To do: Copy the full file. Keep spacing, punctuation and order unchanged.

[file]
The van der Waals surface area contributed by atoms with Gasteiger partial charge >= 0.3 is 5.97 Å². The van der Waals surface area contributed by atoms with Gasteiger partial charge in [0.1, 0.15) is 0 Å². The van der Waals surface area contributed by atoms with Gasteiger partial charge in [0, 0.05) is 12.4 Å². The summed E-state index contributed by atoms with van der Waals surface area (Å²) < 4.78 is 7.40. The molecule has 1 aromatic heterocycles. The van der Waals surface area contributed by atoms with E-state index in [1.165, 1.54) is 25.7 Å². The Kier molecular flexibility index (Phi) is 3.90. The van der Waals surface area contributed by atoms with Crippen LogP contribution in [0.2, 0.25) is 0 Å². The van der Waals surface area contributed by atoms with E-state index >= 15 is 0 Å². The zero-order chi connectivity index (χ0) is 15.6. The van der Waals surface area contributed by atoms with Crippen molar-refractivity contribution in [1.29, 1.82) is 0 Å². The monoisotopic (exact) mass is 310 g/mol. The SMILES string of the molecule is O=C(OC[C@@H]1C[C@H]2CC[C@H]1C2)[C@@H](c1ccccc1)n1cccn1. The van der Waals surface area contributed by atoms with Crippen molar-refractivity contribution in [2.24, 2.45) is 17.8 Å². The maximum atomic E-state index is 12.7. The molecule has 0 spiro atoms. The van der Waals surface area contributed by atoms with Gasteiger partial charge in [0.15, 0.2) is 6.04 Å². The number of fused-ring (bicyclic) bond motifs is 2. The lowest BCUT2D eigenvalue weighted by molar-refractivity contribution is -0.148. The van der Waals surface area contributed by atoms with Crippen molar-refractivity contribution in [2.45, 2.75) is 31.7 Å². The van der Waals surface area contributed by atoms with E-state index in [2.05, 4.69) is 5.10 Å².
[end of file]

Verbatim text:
The van der Waals surface area contributed by atoms with Gasteiger partial charge >= 0.3 is 5.97 Å². The van der Waals surface area contributed by atoms with Gasteiger partial charge in [0.1, 0.15) is 0 Å². The van der Waals surface area contributed by atoms with Gasteiger partial charge in [0, 0.05) is 12.4 Å². The summed E-state index contributed by atoms with van der Waals surface area (Å²) < 4.78 is 7.40. The molecule has 1 aromatic heterocycles. The van der Waals surface area contributed by atoms with E-state index in [1.165, 1.54) is 25.7 Å². The Kier molecular flexibility index (Phi) is 3.90. The van der Waals surface area contributed by atoms with Crippen LogP contribution in [0.2, 0.25) is 0 Å². The van der Waals surface area contributed by atoms with E-state index >= 15 is 0 Å². The zero-order chi connectivity index (χ0) is 15.6. The van der Waals surface area contributed by atoms with Crippen molar-refractivity contribution in [1.29, 1.82) is 0 Å². The monoisotopic (exact) mass is 310 g/mol. The SMILES string of the molecule is O=C(OC[C@@H]1C[C@H]2CC[C@H]1C2)[C@@H](c1ccccc1)n1cccn1. The van der Waals surface area contributed by atoms with Crippen molar-refractivity contribution in [2.24, 2.45) is 17.8 Å². The maximum atomic E-state index is 12.7. The molecule has 0 spiro atoms. The van der Waals surface area contributed by atoms with Gasteiger partial charge in [0.15, 0.2) is 6.04 Å². The number of fused-ring (bicyclic) bond motifs is 2. The lowest BCUT2D eigenvalue weighted by molar-refractivity contribution is -0.148. The van der Waals surface area contributed by atoms with Crippen molar-refractivity contribution in [2.45, 2.75) is 31.7 Å². The van der Waals surface area contributed by atoms with E-state index in [2.05, 4.69) is 5.10 Å².